A Requiem For Soldiers
A great deal of the material of this work is based around bugle calls used by the British Armed Services. Sometimes their use is obvious; at other times, less so. Its initial inspiration was the respect shown to the fallen in Afghanistan by the people of the neighbouring town of Royal Wootton Bassett. However, a visit to a production of the play Journey’s End which featured some terrifying sound effects led to a decision to expand the original work so that it could be used to mark the centenary of the outbreak of World War I. The large percussion section is a reflection, rather than an imitation of these sound effects.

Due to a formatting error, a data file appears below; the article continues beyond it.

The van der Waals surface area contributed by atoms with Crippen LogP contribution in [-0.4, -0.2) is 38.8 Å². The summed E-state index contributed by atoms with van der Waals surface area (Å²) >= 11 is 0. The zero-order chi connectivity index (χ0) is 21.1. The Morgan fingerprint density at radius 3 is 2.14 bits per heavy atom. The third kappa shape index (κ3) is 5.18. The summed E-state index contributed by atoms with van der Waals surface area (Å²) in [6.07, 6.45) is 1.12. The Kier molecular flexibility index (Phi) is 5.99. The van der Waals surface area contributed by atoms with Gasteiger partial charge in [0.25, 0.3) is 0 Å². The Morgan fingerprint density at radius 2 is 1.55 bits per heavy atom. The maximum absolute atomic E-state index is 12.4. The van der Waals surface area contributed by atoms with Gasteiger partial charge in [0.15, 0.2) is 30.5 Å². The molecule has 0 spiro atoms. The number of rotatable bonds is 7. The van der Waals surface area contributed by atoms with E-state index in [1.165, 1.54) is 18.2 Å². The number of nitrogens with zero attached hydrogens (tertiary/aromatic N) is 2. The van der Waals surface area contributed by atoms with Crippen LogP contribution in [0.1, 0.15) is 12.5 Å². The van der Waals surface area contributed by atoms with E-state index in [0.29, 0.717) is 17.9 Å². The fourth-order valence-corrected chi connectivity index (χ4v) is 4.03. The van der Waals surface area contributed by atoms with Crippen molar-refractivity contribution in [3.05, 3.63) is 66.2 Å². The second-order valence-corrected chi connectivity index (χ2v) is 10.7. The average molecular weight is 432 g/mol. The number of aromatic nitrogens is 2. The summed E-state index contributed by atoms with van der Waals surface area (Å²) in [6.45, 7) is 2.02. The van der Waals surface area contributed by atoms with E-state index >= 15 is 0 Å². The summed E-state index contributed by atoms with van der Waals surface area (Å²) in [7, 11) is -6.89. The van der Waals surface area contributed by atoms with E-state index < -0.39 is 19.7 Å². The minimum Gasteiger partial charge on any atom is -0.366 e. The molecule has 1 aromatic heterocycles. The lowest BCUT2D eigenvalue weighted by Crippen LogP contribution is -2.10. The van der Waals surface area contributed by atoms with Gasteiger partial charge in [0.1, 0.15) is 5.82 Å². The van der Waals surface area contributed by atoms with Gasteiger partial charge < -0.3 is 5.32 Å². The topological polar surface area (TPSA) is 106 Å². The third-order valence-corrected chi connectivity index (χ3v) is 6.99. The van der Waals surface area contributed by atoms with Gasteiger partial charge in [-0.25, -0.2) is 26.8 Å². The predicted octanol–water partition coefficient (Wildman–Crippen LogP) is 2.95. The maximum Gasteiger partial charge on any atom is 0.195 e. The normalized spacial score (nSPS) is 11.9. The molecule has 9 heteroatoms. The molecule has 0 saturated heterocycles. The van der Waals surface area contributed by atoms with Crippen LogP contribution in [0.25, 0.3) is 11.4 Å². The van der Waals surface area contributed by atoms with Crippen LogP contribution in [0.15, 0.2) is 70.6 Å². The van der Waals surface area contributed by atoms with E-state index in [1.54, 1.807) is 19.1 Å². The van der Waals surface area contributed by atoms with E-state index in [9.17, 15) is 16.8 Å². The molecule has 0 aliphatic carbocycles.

It is imagined that a soldier, sheltering precariously in the middle of a battle, is reflecting upon the text of the Requiem Mass. He wonders what possible relevance the references to “eternal rest”, and “perpetual light” etc., could possible have for him, while the words “day of wrath, day of anger” etc., are only too relevant. Nevertheless, he prays for mercy, using the parts of the text that plead for deliverance. These words, in the first person singular, are sung by the baritone soloist.
The work is scored for 3 B flat trumpets, 2 trombones, a large percussion section, timpani, strings, baritone soloist, and choir SATB. Approximate duration; 54 minutes.
The text is exactly as set by Mozart, (although it is a very different work). There are no interpolations